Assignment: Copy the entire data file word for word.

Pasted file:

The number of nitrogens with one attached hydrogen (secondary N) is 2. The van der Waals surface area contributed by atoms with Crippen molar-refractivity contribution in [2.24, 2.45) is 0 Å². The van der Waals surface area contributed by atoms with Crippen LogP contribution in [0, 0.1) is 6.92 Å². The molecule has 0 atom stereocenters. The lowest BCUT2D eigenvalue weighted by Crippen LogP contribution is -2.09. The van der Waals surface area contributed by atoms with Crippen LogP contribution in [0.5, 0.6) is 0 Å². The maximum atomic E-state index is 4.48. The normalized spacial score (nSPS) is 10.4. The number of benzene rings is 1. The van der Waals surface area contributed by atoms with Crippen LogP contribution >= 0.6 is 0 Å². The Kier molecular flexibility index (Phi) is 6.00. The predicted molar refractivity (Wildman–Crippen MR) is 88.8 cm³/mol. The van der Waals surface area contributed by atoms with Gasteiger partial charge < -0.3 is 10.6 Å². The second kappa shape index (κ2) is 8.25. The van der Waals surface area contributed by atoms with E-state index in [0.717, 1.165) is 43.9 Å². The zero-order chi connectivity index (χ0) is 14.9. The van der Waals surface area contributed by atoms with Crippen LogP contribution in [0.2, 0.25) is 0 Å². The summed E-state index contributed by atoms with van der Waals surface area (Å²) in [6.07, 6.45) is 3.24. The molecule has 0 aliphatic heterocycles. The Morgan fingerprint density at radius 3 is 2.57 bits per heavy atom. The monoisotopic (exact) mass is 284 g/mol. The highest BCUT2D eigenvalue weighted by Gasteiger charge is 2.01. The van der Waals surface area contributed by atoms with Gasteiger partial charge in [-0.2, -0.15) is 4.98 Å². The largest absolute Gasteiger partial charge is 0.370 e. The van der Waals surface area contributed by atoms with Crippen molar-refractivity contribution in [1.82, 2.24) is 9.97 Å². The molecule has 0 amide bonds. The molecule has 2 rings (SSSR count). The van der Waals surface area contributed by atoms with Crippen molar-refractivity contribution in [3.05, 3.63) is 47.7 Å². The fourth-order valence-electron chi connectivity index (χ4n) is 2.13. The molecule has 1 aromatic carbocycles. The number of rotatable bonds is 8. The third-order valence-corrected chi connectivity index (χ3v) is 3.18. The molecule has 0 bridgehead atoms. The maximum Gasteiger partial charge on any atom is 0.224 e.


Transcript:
The number of nitrogens with one attached hydrogen (secondary N) is 2. The van der Waals surface area contributed by atoms with Crippen molar-refractivity contribution in [2.24, 2.45) is 0 Å². The van der Waals surface area contributed by atoms with Crippen LogP contribution in [0, 0.1) is 6.92 Å². The molecule has 0 atom stereocenters. The lowest BCUT2D eigenvalue weighted by Crippen LogP contribution is -2.09. The van der Waals surface area contributed by atoms with Crippen LogP contribution in [0.5, 0.6) is 0 Å². The maximum atomic E-state index is 4.48. The normalized spacial score (nSPS) is 10.4. The number of benzene rings is 1. The van der Waals surface area contributed by atoms with Crippen LogP contribution >= 0.6 is 0 Å². The Kier molecular flexibility index (Phi) is 6.00. The predicted molar refractivity (Wildman–Crippen MR) is 88.8 cm³/mol. The van der Waals surface area contributed by atoms with Gasteiger partial charge < -0.3 is 10.6 Å². The second kappa shape index (κ2) is 8.25. The van der Waals surface area contributed by atoms with E-state index in [0.717, 1.165) is 43.9 Å². The zero-order chi connectivity index (χ0) is 14.9. The van der Waals surface area contributed by atoms with Crippen LogP contribution in [0.2, 0.25) is 0 Å². The summed E-state index contributed by atoms with van der Waals surface area (Å²) in [6.07, 6.45) is 3.24. The molecule has 0 aliphatic heterocycles. The Morgan fingerprint density at radius 3 is 2.57 bits per heavy atom. The monoisotopic (exact) mass is 284 g/mol. The highest BCUT2D eigenvalue weighted by Gasteiger charge is 2.01. The van der Waals surface area contributed by atoms with Gasteiger partial charge in [-0.2, -0.15) is 4.98 Å². The largest absolute Gasteiger partial charge is 0.370 e. The van der Waals surface area contributed by atoms with Crippen molar-refractivity contribution in [1.82, 2.24) is 9.97 Å². The molecule has 0 amide bonds. The molecule has 2 rings (SSSR count). The van der Waals surface area contributed by atoms with Crippen molar-refractivity contribution in [3.05, 3.63) is 47.7 Å². The fourth-order valence-electron chi connectivity index (χ4n) is 2.13. The molecule has 1 aromatic carbocycles. The number of rotatable bonds is 8. The third-order valence-corrected chi connectivity index (χ3v) is 3.18. The molecule has 0 bridgehead atoms. The maximum Gasteiger partial charge on any atom is 0.224 e.